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Hemp: Reducing Embodied Carbon in the Built Environment

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Hemp: Reducing Embodied Carbon in the Built Environment

By Jean Lotus

Building with newly legalized hemp-based materials will give an added boost to the U.S. goals to reduce carbon emissions caused by the construction industry, new data shows.

Industrial hemp, the superstar carbon-sequestering plant, can help reduce the carbon output of the built environment through the construction concept of embodied carbon.

The built environment generates almost 40% of greenhouse gas emissions — more than any other sector of the economy, including transportation, agriculture and industry.

In the past, builders have focused on reducing these climate risks by lowering “operational carbon” — the amount of energy needed to heat and cool our buildings. Better insulation, tighter windows and renewable energy sources are all parts of the puzzle to bring down energy use.

But building with green and plant-based renewable materials can actually cook carbon reduction right into the recipe with “embodied carbon,” writes Jonnie Pederson, growth operations manager at Hempitecture, Inc.  Embodied carbon is “the sum of all the greenhouse gas emissions (mostly carbon dioxide) resulting from the mining, harvesting, processing, manufacturing, transportation, and installation of building materials,” Pederson writes.

Embodied carbon accounts for 20-50% of a building’s total carbon output.

Enter industrial hemp, the quick-growing powerhouse comeback plant that sequesters 5 metric tonnes an acre through photosynthesis. 

“Hemp sequesters biogenic carbon as part of the natural carbon cycle as plants capture CO2,” Pederson told Let’s Talk Hemp.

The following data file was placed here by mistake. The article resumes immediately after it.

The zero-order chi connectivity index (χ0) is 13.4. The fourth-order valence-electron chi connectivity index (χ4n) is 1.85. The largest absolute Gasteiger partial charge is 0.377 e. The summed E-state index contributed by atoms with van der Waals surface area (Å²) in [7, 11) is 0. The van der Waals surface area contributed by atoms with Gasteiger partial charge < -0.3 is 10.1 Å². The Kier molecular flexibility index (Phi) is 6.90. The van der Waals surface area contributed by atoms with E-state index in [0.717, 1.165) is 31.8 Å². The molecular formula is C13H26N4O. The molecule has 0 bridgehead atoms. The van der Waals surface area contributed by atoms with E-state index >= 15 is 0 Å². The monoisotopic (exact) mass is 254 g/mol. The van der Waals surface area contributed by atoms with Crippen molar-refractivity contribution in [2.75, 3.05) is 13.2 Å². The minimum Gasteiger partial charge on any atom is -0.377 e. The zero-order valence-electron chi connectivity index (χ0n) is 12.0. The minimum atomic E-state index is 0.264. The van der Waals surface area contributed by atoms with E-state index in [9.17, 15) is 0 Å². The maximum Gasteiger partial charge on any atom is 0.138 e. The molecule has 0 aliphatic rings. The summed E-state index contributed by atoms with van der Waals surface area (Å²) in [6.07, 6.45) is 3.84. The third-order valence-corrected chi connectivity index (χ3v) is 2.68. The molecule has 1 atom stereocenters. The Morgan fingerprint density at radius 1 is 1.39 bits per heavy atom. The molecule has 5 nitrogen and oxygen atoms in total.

Using hemp-based building materials such as hempcrete, or hemp batt insulation (produced by Hempitecture), can significantly cut down on embodied carbon before the building is even built, reducing the carbon released in the product stage at the beginning of a building’s life, she added. 

Studies from the Carbon Leadership Forum show that embodied carbon reduced at the beginning of a building’s life will dramatically lower the total carbon output of a building over its lifecycle. 

Hempcrete is gaining a “lot of traction” in conversations about the future of building and embodied energy, Colorado-based designer-builder Frank Wetenkamp of Living Craft Design, told Let’s Talk Hemp.

Wetenkamp, a builder, architect and engineer and president of the Colorado Green Building Guild, built a hemp-clay custom home in the Colorado foothills.

The next step of the building codes is “moving beyond operational energy” and determining which materials actually sequester carbon, Wetenkamp said.

Hemp insulation is a carbon-storing material, as compared to the high-energy and toxic chemical processes used to create polystyrene, mineral wool and fiberglass insulation.

In fact, mineral wool and fiberglass contribute more than 30 percent of the stratospheric ozone depletion, the worst environmental culprit, in the  “pre-construction phase” of single-family homes, the EPA said.

The U.S. Department of Energy’s Innovation Crossroads program is studying Hempitecture’s HempWool because it is non-toxic, high-performing and carbon-negative to manufacture.

“When looking at total greenhouse gas emissions for new buildings built over the next ten years — the critical period for action to address the global climate emergency — Architecture 2030 estimates that 80% will come from embodied emissions,” Pederson writes. “So lowering embodied carbon emissions is now even more urgent than lowering operating emissions.”

These hemp materials are on the market today, and need to be incorporated into American building practices, as they have been for 30 years in Europe. 

“There is an urgent need to address embodied carbon now to meet short-term and long-term climate targets,” Pederson said.


Jean Lotus is a Colorado-based award-winning journalist and hempreneur who writes about the American West and sustainable food and technologies.

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